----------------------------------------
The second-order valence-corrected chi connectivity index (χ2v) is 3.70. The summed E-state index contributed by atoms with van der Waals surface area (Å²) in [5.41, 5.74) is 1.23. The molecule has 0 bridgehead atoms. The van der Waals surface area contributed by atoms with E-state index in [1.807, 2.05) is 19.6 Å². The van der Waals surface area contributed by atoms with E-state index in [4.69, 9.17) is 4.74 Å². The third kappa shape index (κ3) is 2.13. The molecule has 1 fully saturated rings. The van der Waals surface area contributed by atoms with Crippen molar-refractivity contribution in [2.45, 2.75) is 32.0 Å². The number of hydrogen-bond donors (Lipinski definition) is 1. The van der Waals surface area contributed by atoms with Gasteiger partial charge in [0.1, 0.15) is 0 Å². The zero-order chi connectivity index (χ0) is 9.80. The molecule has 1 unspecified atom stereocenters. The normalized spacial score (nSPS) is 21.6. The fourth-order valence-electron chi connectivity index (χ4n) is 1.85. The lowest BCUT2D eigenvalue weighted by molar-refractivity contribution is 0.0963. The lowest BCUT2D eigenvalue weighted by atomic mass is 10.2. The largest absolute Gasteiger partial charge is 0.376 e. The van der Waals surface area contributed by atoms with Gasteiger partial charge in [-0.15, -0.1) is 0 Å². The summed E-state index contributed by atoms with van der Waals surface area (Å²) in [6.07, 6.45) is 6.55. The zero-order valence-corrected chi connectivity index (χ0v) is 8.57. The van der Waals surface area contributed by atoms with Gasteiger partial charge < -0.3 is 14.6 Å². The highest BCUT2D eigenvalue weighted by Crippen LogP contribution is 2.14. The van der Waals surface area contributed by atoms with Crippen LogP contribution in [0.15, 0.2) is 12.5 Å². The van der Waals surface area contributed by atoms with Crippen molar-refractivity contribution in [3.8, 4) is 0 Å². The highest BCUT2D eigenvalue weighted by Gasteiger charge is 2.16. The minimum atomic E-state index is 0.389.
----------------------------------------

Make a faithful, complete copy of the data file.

The second-order valence-corrected chi connectivity index (χ2v) is 3.70. The summed E-state index contributed by atoms with van der Waals surface area (Å²) in [5.41, 5.74) is 1.23. The molecule has 0 bridgehead atoms. The van der Waals surface area contributed by atoms with E-state index in [1.807, 2.05) is 19.6 Å². The van der Waals surface area contributed by atoms with E-state index in [4.69, 9.17) is 4.74 Å². The third kappa shape index (κ3) is 2.13. The molecule has 1 fully saturated rings. The van der Waals surface area contributed by atoms with Crippen molar-refractivity contribution in [2.45, 2.75) is 32.0 Å². The number of hydrogen-bond donors (Lipinski definition) is 1. The van der Waals surface area contributed by atoms with Gasteiger partial charge in [0.1, 0.15) is 0 Å². The zero-order chi connectivity index (χ0) is 9.80. The molecule has 1 unspecified atom stereocenters. The normalized spacial score (nSPS) is 21.6. The fourth-order valence-electron chi connectivity index (χ4n) is 1.85. The lowest BCUT2D eigenvalue weighted by molar-refractivity contribution is 0.0963. The lowest BCUT2D eigenvalue weighted by atomic mass is 10.2. The largest absolute Gasteiger partial charge is 0.376 e. The van der Waals surface area contributed by atoms with Gasteiger partial charge in [-0.15, -0.1) is 0 Å². The summed E-state index contributed by atoms with van der Waals surface area (Å²) in [6.07, 6.45) is 6.55. The zero-order valence-corrected chi connectivity index (χ0v) is 8.57. The van der Waals surface area contributed by atoms with Gasteiger partial charge < -0.3 is 14.6 Å². The highest BCUT2D eigenvalue weighted by Crippen LogP contribution is 2.14. The van der Waals surface area contributed by atoms with Crippen LogP contribution in [0.15, 0.2) is 12.5 Å². The van der Waals surface area contributed by atoms with Crippen molar-refractivity contribution in [3.8, 4) is 0 Å². The highest BCUT2D eigenvalue weighted by Gasteiger charge is 2.16. The minimum atomic E-state index is 0.389.